“Four thousand five hundred!” This was the final stroke. The last hand had wiped out, by eight thousand points, the possessions of Landry’s adversary. The former losses of the unfortunate Marquis were now augmented by one hundred and forty thousand francs. Henri became very pale, but, summoning all his pride to meet the glances of the curious, he arose, rang a bell, and called for a pen and a sheet of stamped paper. Then, turning to Paul Landry, he said, calmly “Monsieur, I owe you four hundred thousand francs. Debts of honor are payable within twenty-four hours, but in order to realize this sum, I shall require more time. How long a delay will you grant me?”
“As long as you wish, Monsieur.”
“I thank you. I ask a month.”
A waiter appeared, bringing the pen and paper.
“Oh, your word will be sufficient for me,” said Landry.
“Pardon me!” said the Marquis. “One never knows what may happen. I insist that you shall accept a formal acknowledgment of the debt.”
And he wrote:
“I, the undersigned, acknowledge that I owe to Monsieur Paul Landry the sum of four hundred thousand francs, which I promise to pay in thirty days, counting from this date.”
He dated, signed, and folded the paper, and handed it to Paul Landry. Then, glancing at the clock, whose hands pointed to a quarter before four, he said:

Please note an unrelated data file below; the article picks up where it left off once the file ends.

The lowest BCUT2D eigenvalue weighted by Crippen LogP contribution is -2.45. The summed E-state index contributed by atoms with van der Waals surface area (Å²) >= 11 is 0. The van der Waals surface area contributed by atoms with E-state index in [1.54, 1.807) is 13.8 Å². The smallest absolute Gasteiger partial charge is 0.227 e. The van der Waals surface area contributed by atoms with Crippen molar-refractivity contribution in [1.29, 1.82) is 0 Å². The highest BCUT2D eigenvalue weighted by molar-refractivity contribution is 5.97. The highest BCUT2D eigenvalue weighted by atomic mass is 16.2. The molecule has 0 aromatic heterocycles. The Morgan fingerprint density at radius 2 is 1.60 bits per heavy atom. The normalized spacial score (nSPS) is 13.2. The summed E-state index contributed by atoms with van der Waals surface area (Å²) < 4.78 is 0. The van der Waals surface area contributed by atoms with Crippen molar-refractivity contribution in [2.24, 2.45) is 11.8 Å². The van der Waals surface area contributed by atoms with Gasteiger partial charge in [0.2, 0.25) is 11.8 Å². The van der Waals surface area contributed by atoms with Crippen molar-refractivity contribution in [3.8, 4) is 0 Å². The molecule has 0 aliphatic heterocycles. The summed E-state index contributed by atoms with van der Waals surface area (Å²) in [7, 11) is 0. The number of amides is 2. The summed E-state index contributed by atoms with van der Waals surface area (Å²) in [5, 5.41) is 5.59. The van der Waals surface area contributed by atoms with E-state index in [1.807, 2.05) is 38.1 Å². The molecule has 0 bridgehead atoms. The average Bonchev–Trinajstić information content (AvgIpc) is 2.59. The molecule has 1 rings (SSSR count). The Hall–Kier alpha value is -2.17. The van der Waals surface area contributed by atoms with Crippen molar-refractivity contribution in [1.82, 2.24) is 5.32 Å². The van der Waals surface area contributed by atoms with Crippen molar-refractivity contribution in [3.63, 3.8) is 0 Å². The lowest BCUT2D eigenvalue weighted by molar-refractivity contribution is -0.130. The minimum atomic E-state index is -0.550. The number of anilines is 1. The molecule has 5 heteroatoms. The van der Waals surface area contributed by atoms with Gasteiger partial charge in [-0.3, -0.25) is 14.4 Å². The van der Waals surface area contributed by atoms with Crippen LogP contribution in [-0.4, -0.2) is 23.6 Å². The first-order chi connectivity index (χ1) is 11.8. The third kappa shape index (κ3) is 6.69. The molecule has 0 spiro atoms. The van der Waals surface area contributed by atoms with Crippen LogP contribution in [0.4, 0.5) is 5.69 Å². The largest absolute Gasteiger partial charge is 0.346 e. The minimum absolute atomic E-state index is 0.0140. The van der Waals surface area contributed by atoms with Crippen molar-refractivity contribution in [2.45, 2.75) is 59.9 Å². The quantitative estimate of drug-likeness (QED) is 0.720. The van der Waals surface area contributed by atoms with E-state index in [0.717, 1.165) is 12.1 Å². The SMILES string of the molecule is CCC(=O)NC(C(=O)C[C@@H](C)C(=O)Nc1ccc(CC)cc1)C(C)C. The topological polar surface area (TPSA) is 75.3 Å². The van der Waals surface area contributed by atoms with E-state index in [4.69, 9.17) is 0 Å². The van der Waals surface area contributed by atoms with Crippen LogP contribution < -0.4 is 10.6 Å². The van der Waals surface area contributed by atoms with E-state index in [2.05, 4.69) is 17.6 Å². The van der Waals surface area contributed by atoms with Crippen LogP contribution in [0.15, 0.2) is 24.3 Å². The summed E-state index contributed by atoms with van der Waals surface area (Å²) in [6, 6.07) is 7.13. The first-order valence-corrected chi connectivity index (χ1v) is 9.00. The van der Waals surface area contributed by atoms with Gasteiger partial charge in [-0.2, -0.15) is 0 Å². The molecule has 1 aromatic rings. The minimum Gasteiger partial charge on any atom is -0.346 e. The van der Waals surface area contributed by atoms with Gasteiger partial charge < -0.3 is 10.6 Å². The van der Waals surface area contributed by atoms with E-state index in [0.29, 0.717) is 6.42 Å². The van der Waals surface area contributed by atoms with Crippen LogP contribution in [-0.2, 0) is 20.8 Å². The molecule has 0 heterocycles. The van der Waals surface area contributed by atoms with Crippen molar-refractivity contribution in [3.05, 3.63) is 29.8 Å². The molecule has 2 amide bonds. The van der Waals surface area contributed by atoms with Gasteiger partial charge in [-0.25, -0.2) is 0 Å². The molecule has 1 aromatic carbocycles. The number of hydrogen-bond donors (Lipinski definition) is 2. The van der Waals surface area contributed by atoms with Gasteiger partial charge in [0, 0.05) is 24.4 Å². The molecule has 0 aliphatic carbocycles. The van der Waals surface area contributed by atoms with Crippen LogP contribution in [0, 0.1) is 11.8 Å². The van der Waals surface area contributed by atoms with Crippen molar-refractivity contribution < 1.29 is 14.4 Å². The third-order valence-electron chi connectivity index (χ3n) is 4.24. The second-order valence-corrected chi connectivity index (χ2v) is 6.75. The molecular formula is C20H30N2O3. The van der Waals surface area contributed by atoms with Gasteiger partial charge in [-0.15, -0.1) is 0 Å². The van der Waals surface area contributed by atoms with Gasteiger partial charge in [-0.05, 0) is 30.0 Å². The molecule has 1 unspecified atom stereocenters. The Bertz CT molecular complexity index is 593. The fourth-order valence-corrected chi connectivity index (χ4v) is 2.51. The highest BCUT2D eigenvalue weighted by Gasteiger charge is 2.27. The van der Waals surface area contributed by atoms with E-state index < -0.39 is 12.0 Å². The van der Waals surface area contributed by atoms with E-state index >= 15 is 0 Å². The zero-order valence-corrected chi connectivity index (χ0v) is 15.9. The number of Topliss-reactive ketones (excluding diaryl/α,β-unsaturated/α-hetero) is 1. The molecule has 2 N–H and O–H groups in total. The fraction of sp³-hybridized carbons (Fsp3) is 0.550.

“Permit me to take leave of you, gentlemen. I have barely time to reach Vincennes before roll-call.”
He lighted a cigar, saluted the astonished assembly with perfect coolness, slowly descended the stairs, and jumped into his carriage, the chasseur of the restaurant holding open the door for him.
“To Vincennes!” he cried to the coachman; “and drive like the devil!”
A DESPERATE RESOLUTION
The chimneys and roofs of the tall houses along the boulevards stood out sharp and clear in the light of the rising sun. Here and there squads of street-cleaners appeared, and belated hucksters urged their horses toward the markets; but except for these, the streets were deserted, and the little coupe that carried Caesar and his misfortunes rolled rapidly toward the Barriere du Trone.
With all the coach-windows lowered, in order to admit the fresh morning air, the energetic nobleman, buffeted by ill-luck, suddenly raised his head and steadily looked in the face the consequences of his defeat. He, too, could say that all was lost save honor; and already, from the depths of his virile soul, sprang the only resolution that seemed to him worthy of himself.
When he entered his own rooms in order to dress, his mind was made up; and although, during the military exercises that morning, his commands were more abrupt than usual, no one would have suspected that his mind was preoccupied by any unusual trouble.